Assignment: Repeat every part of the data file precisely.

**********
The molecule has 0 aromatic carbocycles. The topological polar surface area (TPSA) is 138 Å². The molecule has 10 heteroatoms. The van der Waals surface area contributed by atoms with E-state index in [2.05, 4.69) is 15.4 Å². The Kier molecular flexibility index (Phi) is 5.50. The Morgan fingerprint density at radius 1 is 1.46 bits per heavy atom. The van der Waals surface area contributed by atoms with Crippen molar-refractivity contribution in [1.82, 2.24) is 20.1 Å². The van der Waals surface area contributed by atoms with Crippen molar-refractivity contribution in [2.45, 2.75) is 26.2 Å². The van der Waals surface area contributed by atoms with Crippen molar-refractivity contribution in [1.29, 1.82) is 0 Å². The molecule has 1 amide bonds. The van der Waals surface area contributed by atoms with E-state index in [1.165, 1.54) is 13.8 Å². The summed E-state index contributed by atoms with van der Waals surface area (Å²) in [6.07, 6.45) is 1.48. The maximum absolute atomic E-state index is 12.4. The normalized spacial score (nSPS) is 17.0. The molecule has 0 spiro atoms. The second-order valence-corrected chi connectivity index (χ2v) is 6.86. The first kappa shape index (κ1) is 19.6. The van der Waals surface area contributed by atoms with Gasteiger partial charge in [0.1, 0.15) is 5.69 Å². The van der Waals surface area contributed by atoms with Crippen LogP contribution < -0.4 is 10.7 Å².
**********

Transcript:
The molecule has 0 aromatic carbocycles. The topological polar surface area (TPSA) is 138 Å². The molecule has 10 heteroatoms. The van der Waals surface area contributed by atoms with E-state index in [2.05, 4.69) is 15.4 Å². The Kier molecular flexibility index (Phi) is 5.50. The Morgan fingerprint density at radius 1 is 1.46 bits per heavy atom. The van der Waals surface area contributed by atoms with Crippen molar-refractivity contribution in [1.82, 2.24) is 20.1 Å². The van der Waals surface area contributed by atoms with Crippen molar-refractivity contribution in [2.45, 2.75) is 26.2 Å². The van der Waals surface area contributed by atoms with Crippen molar-refractivity contribution in [1.29, 1.82) is 0 Å². The molecule has 1 amide bonds. The van der Waals surface area contributed by atoms with E-state index in [1.165, 1.54) is 13.8 Å². The summed E-state index contributed by atoms with van der Waals surface area (Å²) in [6.07, 6.45) is 1.48. The maximum absolute atomic E-state index is 12.4. The normalized spacial score (nSPS) is 17.0. The molecule has 0 spiro atoms. The second-order valence-corrected chi connectivity index (χ2v) is 6.86. The first kappa shape index (κ1) is 19.6. The van der Waals surface area contributed by atoms with Gasteiger partial charge in [0.1, 0.15) is 5.69 Å². The van der Waals surface area contributed by atoms with Crippen LogP contribution < -0.4 is 10.7 Å².